VW agrees $1 bn settlement for US 3.0 TDI emissions scandal models

Volkswagen has agreed a $1 billion (£810 million) settlement with United States regulators and car owners to buy back or fix more than 80,000 VW, Audi, and Porsche vehicles fitted with the 3.0 litre TDI engine.

As the latest settlement from VW in the fallout from the company's emissions scandal, Reuters reports that the company has committed to spending around $17.5 billion in the US, covering claims from owners and fines from environmental agencies. There is the possibility for that to increase further as VW still faces a criminal investigation from the US Justice Department.

The latest settlement involves the 3.0 litre TDI diesel models, including the VW Touareg, Porsche Cayenne, and Audi's A6, A7, A8, A8L, Q5, and Q7 - all sold in the US market.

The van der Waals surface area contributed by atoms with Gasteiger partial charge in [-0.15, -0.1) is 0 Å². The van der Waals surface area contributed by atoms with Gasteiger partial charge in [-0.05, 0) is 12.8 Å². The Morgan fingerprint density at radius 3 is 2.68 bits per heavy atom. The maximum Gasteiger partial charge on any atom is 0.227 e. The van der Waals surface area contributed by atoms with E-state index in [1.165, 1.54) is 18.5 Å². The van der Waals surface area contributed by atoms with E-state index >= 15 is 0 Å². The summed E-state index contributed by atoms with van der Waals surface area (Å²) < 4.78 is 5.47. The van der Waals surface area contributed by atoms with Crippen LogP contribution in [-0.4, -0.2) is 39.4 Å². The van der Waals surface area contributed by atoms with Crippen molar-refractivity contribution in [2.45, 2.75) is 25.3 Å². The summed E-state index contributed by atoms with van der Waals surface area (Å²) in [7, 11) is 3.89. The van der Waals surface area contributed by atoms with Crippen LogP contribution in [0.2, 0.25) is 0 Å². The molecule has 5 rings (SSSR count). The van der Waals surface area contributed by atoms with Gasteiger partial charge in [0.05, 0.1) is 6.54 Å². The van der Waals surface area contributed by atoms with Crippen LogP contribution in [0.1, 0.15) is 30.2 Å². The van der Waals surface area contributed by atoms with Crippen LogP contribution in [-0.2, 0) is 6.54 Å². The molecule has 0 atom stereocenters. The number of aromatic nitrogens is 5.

Broken down, the settlement accounts for around 63,000 VW, Audi, and Porsche models from 2013-2016 to be recalled and repaired to the certified emissions standards, subject to approved modifications from government bodies. If the group is unable to carry this out, it will offer to buy back or terminate leases of the affected models.

The same set-up will be offered to around 20,000 2009-2012 model year vehicles from VW and Audi, while the VW Group will contribute $225 million to the environmental remediation trust, established as part of the emissions scandal compensation system. Finally, $24 million will go to the California Air Resources Board to back the use of zero emission vehicles in the state.

Hinrich J. Woebcken, President and CEO of Volkswagen Group of America, said: "The agreement announced by the Court today between Volkswagen and U.S. environmental regulators is another important step forward in our efforts to make things right for our customers, and we support the efforts of the Court to bring about a fair and reasonable resolution of remaining 3.0L TDI V6 claims as quickly as possible."

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Chris Lilly

Author:Chris Lilly
Date Updated:21st Dec 2016

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